Massachusetts is considering changing from the Eastern Time Zone to the Atlantic Time Zone. This proposal was approved by the Massachusetts Commission and is currently awaiting approval from the federal Department of Transportation and state legislature before becoming a law. If this proposal is approved, Massachusetts would be ahead of its current time by an hour, leading to darker mornings and brighter afternoons. Daylight Savings Time would be year round.
Fifty-two students from all grades in Hudson High School have been surveyed about their opinions on this potential change. The data show a strong preference.
While students may reject the change to the Atlantic Time Zone, administrators were more accepting of this change.
“Changing to the Atlantic Time Zone,” Principal Brian Reagan said, “would help us in making school start later, since it would be harder to walk to school in the dark mornings.”
This change would have a big impact on some aspects of society, such as tourism.
“One problem,” history teacher Katherine Neff said, “that would occur if Massachusetts changed to the Atlantic Time Zone alone would be that traveling between states would be difficult.”
The difficulty of traveling between states, or interstate traveling, would affect more than just tourism and vacations. This change would also affect teachers who live out of state. They would be forced to face this difficulty every school day. Fortunately, the solution to this problem is seemingly simple, even if implementing this solution would be difficult.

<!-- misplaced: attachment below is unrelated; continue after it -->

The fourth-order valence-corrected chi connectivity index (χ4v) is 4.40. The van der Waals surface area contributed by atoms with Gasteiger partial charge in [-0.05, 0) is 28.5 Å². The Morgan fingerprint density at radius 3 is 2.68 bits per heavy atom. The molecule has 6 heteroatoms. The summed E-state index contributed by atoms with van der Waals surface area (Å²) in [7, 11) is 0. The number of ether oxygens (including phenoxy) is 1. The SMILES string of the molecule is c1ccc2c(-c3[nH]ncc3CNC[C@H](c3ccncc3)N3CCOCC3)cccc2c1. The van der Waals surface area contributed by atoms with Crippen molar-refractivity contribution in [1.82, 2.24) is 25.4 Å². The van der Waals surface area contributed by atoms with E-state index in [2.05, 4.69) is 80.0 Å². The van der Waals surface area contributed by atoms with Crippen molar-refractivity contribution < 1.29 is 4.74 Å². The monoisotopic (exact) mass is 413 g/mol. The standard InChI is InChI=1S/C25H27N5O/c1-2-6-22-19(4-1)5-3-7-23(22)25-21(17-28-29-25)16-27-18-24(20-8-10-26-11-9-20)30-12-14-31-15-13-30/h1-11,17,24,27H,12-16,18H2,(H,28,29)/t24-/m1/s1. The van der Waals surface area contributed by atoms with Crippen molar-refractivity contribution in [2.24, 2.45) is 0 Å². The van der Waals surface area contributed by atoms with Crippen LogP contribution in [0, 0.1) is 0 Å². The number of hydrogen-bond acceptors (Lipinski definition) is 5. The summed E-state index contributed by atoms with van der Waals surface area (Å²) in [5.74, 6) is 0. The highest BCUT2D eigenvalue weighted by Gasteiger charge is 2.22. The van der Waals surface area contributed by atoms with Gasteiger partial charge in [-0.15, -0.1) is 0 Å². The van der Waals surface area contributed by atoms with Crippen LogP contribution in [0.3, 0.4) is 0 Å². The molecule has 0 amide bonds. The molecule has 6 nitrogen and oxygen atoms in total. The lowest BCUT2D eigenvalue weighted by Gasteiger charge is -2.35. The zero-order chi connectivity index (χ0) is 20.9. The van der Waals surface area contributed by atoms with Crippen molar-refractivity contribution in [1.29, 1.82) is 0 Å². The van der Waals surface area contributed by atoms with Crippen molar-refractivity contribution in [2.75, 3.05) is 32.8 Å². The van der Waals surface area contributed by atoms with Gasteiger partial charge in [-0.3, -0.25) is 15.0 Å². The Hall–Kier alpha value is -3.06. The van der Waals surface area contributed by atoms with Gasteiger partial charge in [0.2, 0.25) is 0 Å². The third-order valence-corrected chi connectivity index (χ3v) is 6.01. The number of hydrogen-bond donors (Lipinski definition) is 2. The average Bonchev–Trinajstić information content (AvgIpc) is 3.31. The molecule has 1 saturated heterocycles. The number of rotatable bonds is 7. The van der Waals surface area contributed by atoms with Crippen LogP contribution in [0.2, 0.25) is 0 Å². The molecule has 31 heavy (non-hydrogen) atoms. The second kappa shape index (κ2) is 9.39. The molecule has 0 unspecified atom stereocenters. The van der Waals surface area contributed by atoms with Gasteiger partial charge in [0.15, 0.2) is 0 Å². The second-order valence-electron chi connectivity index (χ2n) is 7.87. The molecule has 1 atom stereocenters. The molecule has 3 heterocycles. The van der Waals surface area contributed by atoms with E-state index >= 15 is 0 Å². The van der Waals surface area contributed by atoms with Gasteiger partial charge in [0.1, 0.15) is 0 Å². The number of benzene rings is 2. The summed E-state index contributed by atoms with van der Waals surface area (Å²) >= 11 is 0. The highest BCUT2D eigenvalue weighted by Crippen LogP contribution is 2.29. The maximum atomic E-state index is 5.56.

“It would be best,” Neff said, “if Massachusetts changed time zones with other states in the New England area.”
One of the clearest benefits to Massachusetts would be the brighter afternoons, which appeals to some students.
“I don’t feel like school would change,” one student said in response to the survey, “and I wouldn’t want it to. I like that we get out at 2:03 because it’s early and still leaves time to do other activities outside of school before doing homework.”
Nancy Tobin speaks in a Hudson High School classroom. | by Dakota Antelman
by Dakota Antelman
Nancy Tobin spoke to the friends her son Scott left behind as they all mourned his death at his funeral.
She held those teens and twenty-somethings close and promised to support them if they ever needed help with the disease that took her son — substance use disorder.
“Don’t let this happen to you,” she said. “If you need me, come find me. I really would be there. I would be the person who would go and pick you up and take you to a rehab.”
Roughly eight months later, she was speaking to teens again, not at a funeral, but as a guest speaker in a Hudson High School Wellness class. Indeed, Tobin has taken her story public, joining a growing community of people touched by substance use disorder working to prevent future addictions by describing their struggles.
Families Tell Their Stories after Their Loss
Tobin said she speaks both to process her grief and to help others avoid the trauma she experienced in losing her son.
“I can either sit in the corner of a room with a blanket over my head and cry and never want to move; I fight that feeling every single day of my life now,” she said. “Or, I can stand up and I can say, ‘I’m going to go on, and I’m going to go on because my love is that strong — because Scott’s love was that strong.”
Tobin struggled alongside her son for years. He was first exposed to opioid painkillers after a terrible car accident in his senior year left him with bone breaks in his ribs, feet and wrist, a bruised lung and a concussion among other things.
He still graduated from Hudson High School that spring and moved on to Franklin Pierce University in the fall. His addiction worsened, however, once he was at college.
Over the next five years until his overdose, Scott asked for help. Unfortunately, many of the treatment centers his mother sought for him turned Scott away, saying they had no open beds.
As her son struggled to get help, Nancy Tobin said Scott told few people about his addiction.
In speaking publicly, Tobin hopes she fights the stigma surrounding drug use that she said caused Scott to keep that pain quiet.